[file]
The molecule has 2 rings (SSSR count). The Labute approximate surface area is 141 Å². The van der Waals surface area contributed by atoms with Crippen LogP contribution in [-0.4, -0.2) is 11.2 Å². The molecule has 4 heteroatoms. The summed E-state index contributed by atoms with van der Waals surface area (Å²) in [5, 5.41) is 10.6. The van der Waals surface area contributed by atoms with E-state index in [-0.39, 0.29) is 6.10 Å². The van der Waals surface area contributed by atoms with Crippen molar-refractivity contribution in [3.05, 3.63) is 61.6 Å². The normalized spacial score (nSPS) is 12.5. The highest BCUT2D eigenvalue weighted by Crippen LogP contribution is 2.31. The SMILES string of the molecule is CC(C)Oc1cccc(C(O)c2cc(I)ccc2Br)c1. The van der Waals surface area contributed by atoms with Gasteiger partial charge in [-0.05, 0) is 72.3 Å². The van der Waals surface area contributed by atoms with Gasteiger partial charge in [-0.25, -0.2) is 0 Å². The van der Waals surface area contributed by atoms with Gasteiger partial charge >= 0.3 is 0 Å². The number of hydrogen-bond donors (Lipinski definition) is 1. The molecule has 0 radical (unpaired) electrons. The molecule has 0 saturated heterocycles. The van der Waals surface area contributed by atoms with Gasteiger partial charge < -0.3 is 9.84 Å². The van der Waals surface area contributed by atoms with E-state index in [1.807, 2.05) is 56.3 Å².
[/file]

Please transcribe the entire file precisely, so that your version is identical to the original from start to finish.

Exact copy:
The molecule has 2 rings (SSSR count). The Labute approximate surface area is 141 Å². The van der Waals surface area contributed by atoms with Crippen LogP contribution in [-0.4, -0.2) is 11.2 Å². The molecule has 4 heteroatoms. The summed E-state index contributed by atoms with van der Waals surface area (Å²) in [5, 5.41) is 10.6. The van der Waals surface area contributed by atoms with E-state index in [-0.39, 0.29) is 6.10 Å². The van der Waals surface area contributed by atoms with Crippen molar-refractivity contribution in [3.05, 3.63) is 61.6 Å². The normalized spacial score (nSPS) is 12.5. The highest BCUT2D eigenvalue weighted by Crippen LogP contribution is 2.31. The SMILES string of the molecule is CC(C)Oc1cccc(C(O)c2cc(I)ccc2Br)c1. The van der Waals surface area contributed by atoms with Gasteiger partial charge in [-0.05, 0) is 72.3 Å². The van der Waals surface area contributed by atoms with Gasteiger partial charge in [-0.25, -0.2) is 0 Å². The van der Waals surface area contributed by atoms with Gasteiger partial charge >= 0.3 is 0 Å². The number of hydrogen-bond donors (Lipinski definition) is 1. The molecule has 0 radical (unpaired) electrons. The molecule has 0 saturated heterocycles. The van der Waals surface area contributed by atoms with Gasteiger partial charge < -0.3 is 9.84 Å². The van der Waals surface area contributed by atoms with E-state index in [1.807, 2.05) is 56.3 Å².